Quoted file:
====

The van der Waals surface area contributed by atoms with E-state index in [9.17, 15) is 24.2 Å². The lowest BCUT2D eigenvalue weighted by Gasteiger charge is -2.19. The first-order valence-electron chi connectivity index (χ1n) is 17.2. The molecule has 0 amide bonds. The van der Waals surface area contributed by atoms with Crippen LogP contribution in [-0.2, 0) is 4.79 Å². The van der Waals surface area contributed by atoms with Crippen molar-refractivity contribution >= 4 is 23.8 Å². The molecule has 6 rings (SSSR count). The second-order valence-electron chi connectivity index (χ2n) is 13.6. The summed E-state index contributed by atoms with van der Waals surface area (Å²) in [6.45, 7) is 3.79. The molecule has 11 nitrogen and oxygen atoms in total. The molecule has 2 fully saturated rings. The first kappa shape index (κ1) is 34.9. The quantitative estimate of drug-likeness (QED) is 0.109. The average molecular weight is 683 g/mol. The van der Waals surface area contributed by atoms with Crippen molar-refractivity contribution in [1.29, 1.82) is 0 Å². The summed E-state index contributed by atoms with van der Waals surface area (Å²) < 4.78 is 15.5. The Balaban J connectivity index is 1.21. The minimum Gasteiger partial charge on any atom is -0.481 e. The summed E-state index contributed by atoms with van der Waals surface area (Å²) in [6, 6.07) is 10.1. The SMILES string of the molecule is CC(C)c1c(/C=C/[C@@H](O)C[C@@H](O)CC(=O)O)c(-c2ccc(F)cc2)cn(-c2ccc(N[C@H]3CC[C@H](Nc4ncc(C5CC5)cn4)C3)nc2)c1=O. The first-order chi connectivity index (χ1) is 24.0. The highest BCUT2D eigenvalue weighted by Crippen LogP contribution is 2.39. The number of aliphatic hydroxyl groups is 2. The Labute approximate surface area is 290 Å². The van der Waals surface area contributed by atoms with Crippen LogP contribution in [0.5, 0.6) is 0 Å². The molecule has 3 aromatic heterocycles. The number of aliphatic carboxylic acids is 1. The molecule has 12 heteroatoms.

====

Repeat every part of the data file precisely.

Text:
The van der Waals surface area contributed by atoms with E-state index in [9.17, 15) is 24.2 Å². The lowest BCUT2D eigenvalue weighted by Gasteiger charge is -2.19. The first-order valence-electron chi connectivity index (χ1n) is 17.2. The molecule has 0 amide bonds. The van der Waals surface area contributed by atoms with Crippen LogP contribution in [-0.2, 0) is 4.79 Å². The van der Waals surface area contributed by atoms with Crippen molar-refractivity contribution >= 4 is 23.8 Å². The molecule has 6 rings (SSSR count). The second-order valence-electron chi connectivity index (χ2n) is 13.6. The summed E-state index contributed by atoms with van der Waals surface area (Å²) in [6.45, 7) is 3.79. The molecule has 11 nitrogen and oxygen atoms in total. The molecule has 2 fully saturated rings. The first kappa shape index (κ1) is 34.9. The quantitative estimate of drug-likeness (QED) is 0.109. The average molecular weight is 683 g/mol. The van der Waals surface area contributed by atoms with Crippen molar-refractivity contribution in [1.29, 1.82) is 0 Å². The summed E-state index contributed by atoms with van der Waals surface area (Å²) < 4.78 is 15.5. The Balaban J connectivity index is 1.21. The minimum Gasteiger partial charge on any atom is -0.481 e. The summed E-state index contributed by atoms with van der Waals surface area (Å²) in [6, 6.07) is 10.1. The SMILES string of the molecule is CC(C)c1c(/C=C/[C@@H](O)C[C@@H](O)CC(=O)O)c(-c2ccc(F)cc2)cn(-c2ccc(N[C@H]3CC[C@H](Nc4ncc(C5CC5)cn4)C3)nc2)c1=O. The first-order chi connectivity index (χ1) is 24.0. The highest BCUT2D eigenvalue weighted by Crippen LogP contribution is 2.39. The number of aliphatic hydroxyl groups is 2. The Labute approximate surface area is 290 Å². The van der Waals surface area contributed by atoms with Crippen LogP contribution in [0.5, 0.6) is 0 Å². The molecule has 3 aromatic heterocycles. The number of aliphatic carboxylic acids is 1. The molecule has 12 heteroatoms.